Posted by Ryan Blaney
on July 29, 2014
Daily news stories about data breaches and enforcement actions seem to be the new norm, so it’s no surprise that people may start to believe that hackers have won the war and that no personal health information is safe. But exactly how many breaches have been reported in the last several years? And were the breaches the result of nefarious plots or just plain incompetence? About how many HIPAA investigations has the government actually launched?
Rest assured, Congress has been asking similar questions as well. The HITECH Act requires the Department of Health and Human Services Office for Civil Rights (OCR) to submit annual reports to Congress that provide contextualized information about incident rates and government action; OCR published its most recent two reports on Breaches of Unsecured Protected Health Information (Breach Report) and HIPAA Privacy, Security, and Breach Notification Rule Compliance (HIPAA Compliance Report). In addition to including cumulative data, the reports cover relevant activities that occurred between January 1, 2011, and December 31, 2012. Continue reading…
It has been over three years since the Centers for Medicare and Medicaid Services (CMS) announced its proposed rule and guidance on the development and implementation of Accountable Care Organizations. About four million Medicare beneficiaries are now in an ACO, and over 400 provider groups are participating in ACOs. See February 19, 2013 Health Affairs Blog. An estimated 14% of the U.S. population is being treated within an ACO. See April 16, 2014 Kaiser Health News.
By all indications, these numbers will continue to grow as the US health system moves away from the fee-for-service model to pay for value models that reward quality and cost savings and require clinical coordination among different types of providers, in many cases providers who are unrelated other than through an ACO or other similar arrangement. The seamless sharing of data, patient information and collaboration among large, medium and small physician practices, hospitals, post-acute providers, and even private companies like pharmacy chains is critical to the success of these organizations. Continue reading…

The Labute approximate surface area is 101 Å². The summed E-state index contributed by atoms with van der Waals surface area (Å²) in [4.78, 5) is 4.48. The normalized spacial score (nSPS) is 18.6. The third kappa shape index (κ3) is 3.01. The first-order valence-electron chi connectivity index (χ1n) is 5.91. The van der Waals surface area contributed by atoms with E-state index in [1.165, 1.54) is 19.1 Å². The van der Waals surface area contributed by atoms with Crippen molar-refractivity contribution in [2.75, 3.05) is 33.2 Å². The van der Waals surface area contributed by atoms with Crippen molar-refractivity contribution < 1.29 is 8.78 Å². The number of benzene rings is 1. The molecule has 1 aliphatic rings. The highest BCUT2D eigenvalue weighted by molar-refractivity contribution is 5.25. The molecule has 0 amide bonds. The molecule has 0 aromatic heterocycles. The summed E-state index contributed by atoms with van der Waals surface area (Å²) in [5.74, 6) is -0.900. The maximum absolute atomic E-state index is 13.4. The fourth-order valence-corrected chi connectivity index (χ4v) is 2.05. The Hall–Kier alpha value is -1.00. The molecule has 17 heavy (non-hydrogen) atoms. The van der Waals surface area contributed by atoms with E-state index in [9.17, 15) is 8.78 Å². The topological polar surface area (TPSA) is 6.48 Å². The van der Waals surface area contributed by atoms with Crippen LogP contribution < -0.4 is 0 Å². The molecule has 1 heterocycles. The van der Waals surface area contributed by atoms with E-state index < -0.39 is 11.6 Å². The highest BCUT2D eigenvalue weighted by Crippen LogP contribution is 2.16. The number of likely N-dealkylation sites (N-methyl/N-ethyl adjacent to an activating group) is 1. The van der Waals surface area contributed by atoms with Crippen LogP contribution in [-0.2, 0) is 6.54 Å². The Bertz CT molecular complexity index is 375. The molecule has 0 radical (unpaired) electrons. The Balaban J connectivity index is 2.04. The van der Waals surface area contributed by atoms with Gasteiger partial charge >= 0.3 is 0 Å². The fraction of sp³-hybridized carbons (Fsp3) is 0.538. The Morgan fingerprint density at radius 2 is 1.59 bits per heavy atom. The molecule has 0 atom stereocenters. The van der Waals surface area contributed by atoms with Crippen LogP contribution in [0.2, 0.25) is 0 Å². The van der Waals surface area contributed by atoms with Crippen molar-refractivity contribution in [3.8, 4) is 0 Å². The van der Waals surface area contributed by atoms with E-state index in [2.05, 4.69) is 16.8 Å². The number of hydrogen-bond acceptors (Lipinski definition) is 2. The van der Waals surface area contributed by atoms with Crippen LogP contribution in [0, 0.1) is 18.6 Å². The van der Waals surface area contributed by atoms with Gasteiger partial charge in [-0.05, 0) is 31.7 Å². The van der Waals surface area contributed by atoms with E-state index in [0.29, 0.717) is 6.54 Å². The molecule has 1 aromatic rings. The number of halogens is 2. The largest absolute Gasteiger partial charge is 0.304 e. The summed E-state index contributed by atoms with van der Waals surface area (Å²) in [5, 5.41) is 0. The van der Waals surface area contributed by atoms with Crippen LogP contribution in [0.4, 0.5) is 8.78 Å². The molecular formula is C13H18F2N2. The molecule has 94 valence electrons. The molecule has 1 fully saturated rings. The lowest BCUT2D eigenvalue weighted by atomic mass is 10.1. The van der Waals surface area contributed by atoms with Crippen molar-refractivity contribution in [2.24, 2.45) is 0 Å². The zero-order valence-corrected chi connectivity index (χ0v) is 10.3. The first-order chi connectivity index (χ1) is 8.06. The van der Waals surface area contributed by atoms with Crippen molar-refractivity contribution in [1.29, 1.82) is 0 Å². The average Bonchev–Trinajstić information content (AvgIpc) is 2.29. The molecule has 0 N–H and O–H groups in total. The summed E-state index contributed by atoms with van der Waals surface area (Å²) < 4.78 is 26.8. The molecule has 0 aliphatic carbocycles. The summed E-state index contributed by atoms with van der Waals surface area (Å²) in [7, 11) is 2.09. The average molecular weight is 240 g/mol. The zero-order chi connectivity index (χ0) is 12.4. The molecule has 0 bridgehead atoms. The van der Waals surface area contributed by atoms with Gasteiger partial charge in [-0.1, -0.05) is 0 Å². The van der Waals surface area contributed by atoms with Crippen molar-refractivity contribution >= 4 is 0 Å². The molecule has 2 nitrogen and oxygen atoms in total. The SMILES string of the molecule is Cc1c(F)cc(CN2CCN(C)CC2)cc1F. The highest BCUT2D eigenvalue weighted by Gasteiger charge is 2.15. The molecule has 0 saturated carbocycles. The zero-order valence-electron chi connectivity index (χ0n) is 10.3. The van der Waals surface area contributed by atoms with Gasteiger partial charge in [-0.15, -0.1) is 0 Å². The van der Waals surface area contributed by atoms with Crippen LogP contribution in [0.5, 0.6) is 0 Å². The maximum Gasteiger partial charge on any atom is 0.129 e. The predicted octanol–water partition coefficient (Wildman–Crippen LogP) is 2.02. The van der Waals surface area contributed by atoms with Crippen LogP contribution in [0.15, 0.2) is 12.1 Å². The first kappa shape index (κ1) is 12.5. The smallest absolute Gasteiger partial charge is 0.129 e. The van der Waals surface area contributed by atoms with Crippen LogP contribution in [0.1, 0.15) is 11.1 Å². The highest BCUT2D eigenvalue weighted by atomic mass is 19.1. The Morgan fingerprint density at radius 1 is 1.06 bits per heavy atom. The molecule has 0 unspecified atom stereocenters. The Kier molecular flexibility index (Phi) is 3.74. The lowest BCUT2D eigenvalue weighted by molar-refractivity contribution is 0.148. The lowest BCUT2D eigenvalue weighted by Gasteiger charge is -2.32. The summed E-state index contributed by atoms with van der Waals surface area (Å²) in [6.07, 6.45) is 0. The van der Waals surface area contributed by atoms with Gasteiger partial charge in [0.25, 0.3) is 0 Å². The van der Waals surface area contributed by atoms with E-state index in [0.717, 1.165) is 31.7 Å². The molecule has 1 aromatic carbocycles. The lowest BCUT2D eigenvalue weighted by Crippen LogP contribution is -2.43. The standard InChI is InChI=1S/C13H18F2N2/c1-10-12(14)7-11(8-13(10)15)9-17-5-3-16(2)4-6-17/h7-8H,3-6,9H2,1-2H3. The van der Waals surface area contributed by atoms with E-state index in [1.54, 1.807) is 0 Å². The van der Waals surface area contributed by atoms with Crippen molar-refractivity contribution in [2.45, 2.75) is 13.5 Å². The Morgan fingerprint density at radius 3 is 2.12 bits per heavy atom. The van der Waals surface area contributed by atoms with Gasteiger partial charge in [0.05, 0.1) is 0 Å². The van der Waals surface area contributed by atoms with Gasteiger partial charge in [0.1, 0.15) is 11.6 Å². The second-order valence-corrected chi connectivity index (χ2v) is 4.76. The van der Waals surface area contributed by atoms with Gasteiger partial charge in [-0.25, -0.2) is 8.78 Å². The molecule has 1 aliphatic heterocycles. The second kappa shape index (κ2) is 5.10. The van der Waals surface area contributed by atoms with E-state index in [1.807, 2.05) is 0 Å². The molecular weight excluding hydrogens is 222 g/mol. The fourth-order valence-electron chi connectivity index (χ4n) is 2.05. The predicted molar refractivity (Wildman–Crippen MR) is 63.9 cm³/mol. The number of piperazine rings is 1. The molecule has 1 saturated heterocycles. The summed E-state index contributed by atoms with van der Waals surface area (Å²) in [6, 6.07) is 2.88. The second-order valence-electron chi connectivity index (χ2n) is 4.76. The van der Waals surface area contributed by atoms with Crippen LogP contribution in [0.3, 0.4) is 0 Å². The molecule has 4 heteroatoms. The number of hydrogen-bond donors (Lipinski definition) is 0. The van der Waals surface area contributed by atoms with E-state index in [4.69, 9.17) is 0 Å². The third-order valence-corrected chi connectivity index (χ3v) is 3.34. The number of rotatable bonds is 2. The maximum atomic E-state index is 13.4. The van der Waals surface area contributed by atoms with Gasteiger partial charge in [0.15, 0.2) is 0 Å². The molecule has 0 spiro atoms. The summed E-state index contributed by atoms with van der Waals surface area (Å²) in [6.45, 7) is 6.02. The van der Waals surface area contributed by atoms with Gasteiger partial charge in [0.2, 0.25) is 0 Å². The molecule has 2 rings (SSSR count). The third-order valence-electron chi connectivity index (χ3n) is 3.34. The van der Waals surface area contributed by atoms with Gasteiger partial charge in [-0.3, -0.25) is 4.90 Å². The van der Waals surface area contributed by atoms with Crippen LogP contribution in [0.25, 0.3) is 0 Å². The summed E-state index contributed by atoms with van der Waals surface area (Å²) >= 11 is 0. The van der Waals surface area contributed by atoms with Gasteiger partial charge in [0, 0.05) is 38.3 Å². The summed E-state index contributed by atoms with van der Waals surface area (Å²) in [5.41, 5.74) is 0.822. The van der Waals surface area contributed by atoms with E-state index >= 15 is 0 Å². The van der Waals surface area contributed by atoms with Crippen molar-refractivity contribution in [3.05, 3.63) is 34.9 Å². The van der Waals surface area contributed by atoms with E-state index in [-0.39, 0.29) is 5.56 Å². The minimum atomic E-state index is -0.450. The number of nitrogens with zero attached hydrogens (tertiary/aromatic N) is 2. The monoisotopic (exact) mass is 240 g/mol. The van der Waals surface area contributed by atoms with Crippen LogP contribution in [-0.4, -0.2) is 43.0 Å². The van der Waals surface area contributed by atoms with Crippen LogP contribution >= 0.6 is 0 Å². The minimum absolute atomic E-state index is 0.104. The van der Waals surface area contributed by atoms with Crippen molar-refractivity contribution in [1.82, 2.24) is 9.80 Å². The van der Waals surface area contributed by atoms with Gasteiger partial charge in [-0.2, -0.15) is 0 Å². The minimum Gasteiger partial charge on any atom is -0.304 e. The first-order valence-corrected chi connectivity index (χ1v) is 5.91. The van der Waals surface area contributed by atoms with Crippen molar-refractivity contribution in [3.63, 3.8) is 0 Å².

Posted by J. Nicole Martin
on July 23, 2014
, False Claims Act
The United States Department of Justice (DOJ) recently announced the settlement of two qui tam whistleblower lawsuits against Omnicare Inc., the largest nursing home pharmaceutical and pharmacy services vendor in the nation. The suits alleged that Omnicare gave significant discounts to skilled nursing facilities in exchange for lucrative referrals and pharmacy provider contracts. This $124.24 million settlement is the largest ever in a “swapping” case brought under the Anti-Kickback Statute.
In addition to its size, this settlement is noteworthy because DOJ had initially declined to intervene in the underlying suits and relators pursued the claims independently. That go-it-alone decision was so resoundingly vindicated in Omnicare, it is likely that this case will encourage other whistleblowers to follow a similar course of action. Relators have long had the right to continue False Claims Act litigation without governmental participation. DOJ’s decision whether to intervene or not was traditionally (although not explicitly stated) viewed as a reflection of the strength of the whistleblower’s allegations. With the increase in whistleblower complaints, the limitations on the number of cases that DOJ can put resources on, statutory changes, the rise of a specialized qui tam bar, and big dollar victories like this may significantly increase the number of independent qui tam lawsuits. Continue reading…
Posted by Ryan Blaney
on July 09, 2014
Recently, the American Medical Association (AMA) released a report on telemedicine (Report) that, among other things, (i) outlines coverage and payment rules; (ii) summarizes various specialty society practice guidelines/position statements; and (iii) presents its own position and recommendations regarding the role of telemedicine in the provision of health care. The Report provides a current overview of barriers (e.g., reimbursement and licensure) that prevent further implementation of telemedicine in the provision of health care in our society, and it also emphasizes the importance of ensuring quality of care, patient safety, and coordination of care. The AMA’s publication of this Report will hopefully continue the important dialogue regarding the promise of telemedicine.
Look for an upcoming more detailed client alert analyzing this Report, other updates concerning telemedicine, and the general role of telemedicine in our healthcare system.
Posted by J. Nicole Martin
on July 02, 2014
Pennsylvania Department of Health
The Pennsylvania Department of Health (“DOH”) Bureau of Laboratories (“Bureau”) recently announced that it will begin to phase-in enforcement of Act 122, which amended the Pennsylvania Clinical Laboratory Act (“Lab Act”), even though Act 122 became effective on December 18, 2013. The Bureau also issued additional guidance regarding Act 122 in its Frequently Asked Questions, Volume 1 and Volume 2 (“FAQs”).
According to its Senate Co-Sponsorship Memoranda, the purpose of Act 122 was to: (1) prohibit the “placing of phlebotomists or specimen collectors in physician and other health care provider offices in the Commonwealth;” and (2) afford Pennsylvania laboratories “the ability to compete on a level playing field with out-of-state labs” who had been able to place staff in providers’ offices “without fear of sanction.” However, the broad language of Act 122 will also affect laboratories’ ability to collect specimens from skilled nursing facilities (“SNFs”). Continue reading…